Suzuki Swift Sport

2018 Suzuki Swift Sport first drive: punchy hot hatch lacks fizz

Suzuki Swift Sport

It’s funny how a relatively low-powered warm hatch can be one of the most hyped cars of 2018. The new Suzuki Swift Sport has a lot to live up to; both its predecessors have punched well above their weight, attracting a niche following of enthusiasts looking for a new car more akin to old-school hot hatches than the Nurburgring-record-breaking hyper hatches of today.

The formula for the new Swift Sport has changed slightly. Suzuki’s finally given in to the downsized, turbo’d engine trend, replacing the 1.6-litre naturally-aspirated unit of its predecessor with a four-cylinder 1.4-litre turbo. Like the standard Swift, it’s quite dramatically different to the old car and, as we’re fans of the cooking-spec model, we’d been looking forward to a drive in the Sport.

First impressions

Aesthetically, the Sport looks much like the regular car. There’s an exclusive Champion Yellow colour (one of six paint options available), along with a more aggressive front bumper, splashes of fake carbon fibre and a honeycomb grille. A subtle rear spoiler adds to the sporty appearance, as do twin exhaust tailpipes. It’s also lower and wider than the standard Swift.

To our eyes, it’s quite a handsome thing – but reaction on social media suggests we might be alone here. The sporty touches have done a commendable job of beefing up a rather cutesy-looking supermini and, while the yellow of our test car won’t be to everyone’s taste, we reckon it suits it well.

First seat

Suzuki Swift Sport

This isn’t a premium offering, and that’s clear as soon as you sit inside – much like the standard Swift, really. There’s not much in the way of soft-touch materials but, as with the exterior, there are various sporty touches. Red accents brighten up the dash, while sports seats with red stitching and plenty of support strike the right balance of comfort and being aesthetically pleasing.

Although you sit slightly high – a common trait of small hot hatches – a good driving position is easy to find. There’s no three-door option this time, so access to the rear is straightforward. You probably wouldn’t want to carry adult-sized rear-seat passengers regularly, though.

There’s a seven-inch touchscreen infotainment system fitted as standard in the centre of the dash. This provides access to sat nav, DAB radio, Android Auto and Apple Carplay. It works perfectly well, being intuitive to use, but we favour Apple Maps over the car’s slightly slow in-built nav.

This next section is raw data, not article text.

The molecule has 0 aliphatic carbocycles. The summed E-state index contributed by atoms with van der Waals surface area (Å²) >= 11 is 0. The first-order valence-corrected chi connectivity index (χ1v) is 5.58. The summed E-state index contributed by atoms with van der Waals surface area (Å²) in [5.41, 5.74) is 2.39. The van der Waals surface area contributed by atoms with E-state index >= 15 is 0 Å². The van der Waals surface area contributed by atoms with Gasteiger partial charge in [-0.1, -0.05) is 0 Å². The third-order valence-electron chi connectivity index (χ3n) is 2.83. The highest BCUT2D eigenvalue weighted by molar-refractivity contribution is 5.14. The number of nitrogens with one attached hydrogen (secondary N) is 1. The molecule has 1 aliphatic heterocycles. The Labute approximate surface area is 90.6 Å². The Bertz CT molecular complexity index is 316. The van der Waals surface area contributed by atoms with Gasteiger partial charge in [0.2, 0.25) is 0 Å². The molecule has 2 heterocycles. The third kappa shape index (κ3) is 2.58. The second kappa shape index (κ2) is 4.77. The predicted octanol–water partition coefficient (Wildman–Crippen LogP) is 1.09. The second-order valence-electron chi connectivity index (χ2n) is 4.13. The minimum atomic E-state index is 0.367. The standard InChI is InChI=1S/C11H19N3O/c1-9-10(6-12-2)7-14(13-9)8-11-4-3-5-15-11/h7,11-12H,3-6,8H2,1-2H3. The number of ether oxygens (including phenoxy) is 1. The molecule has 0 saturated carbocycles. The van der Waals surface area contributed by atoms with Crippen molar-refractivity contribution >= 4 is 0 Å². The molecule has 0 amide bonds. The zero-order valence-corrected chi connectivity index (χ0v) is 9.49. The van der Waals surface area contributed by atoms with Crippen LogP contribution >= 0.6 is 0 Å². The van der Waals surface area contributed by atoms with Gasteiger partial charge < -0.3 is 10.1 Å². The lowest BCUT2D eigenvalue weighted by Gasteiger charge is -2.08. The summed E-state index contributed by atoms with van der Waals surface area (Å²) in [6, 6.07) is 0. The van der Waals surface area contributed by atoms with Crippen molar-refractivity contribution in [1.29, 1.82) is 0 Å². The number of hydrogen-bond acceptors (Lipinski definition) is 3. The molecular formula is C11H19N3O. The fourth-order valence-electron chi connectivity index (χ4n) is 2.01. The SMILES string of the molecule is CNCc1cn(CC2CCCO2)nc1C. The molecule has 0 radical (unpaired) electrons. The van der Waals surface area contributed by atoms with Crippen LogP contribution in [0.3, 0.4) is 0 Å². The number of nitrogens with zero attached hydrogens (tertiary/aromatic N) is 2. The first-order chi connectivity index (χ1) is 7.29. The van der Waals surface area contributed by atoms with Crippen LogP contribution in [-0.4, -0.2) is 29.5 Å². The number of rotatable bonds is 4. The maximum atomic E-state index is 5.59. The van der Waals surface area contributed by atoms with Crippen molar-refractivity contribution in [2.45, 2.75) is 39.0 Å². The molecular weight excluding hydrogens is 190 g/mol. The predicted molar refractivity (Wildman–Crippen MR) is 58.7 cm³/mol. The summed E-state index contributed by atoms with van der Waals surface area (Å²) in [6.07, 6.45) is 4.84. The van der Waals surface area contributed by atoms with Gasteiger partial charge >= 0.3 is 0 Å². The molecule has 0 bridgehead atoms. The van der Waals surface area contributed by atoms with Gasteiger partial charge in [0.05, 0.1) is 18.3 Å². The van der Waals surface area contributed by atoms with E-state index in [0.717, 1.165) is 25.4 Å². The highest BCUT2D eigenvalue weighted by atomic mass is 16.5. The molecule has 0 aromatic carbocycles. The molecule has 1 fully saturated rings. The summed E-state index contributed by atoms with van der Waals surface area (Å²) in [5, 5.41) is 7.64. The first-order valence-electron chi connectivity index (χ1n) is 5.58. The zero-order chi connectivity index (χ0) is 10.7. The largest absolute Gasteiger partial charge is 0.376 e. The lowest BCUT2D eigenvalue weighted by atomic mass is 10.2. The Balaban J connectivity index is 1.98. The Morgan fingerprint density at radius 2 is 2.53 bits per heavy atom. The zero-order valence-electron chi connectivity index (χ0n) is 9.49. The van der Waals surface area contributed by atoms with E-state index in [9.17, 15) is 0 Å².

First drive

Suzuki Swift Sport

Let’s tackle the thorny issue of the engine. Suzuki couldn’t stick with the old 1.6-litre, high-revving and naturally-aspirated engine that we loved in the old Swift Sport. Like practically every other car manufacturer, it’s had little option but to go the downsized, turbocharged route, opting for the 1.4-litre four-cylinder petrol used in the Vitara S crossover.

Is it disappointing? Yes and no. Little effort is needed to keep the engine in its power band. In fact, on the twisty roads of the Costa del Sol where the car was launched, we usually found it best left in third gear. Peak torque is reached between 2,500rpm and 3,500rpm, meaning you can usually rely on it to accelerate out of bends or up hills without having to drop down a gear.

But most buyers are enthusiasts. If you buy this instead of a more powerful rival such as the Ford Fiesta ST, you probably don’t mind working the gearbox hard and holding onto revs to extract the best out of the engine. If you try to drive in that style, though, you’ll soon find yourself nudging the 6,400rpm limiter and getting frustrated with a harsh, grating noise that appears if you lift off at high revs. We wondered if our test car was broken, but other reviewers noted the same irritant.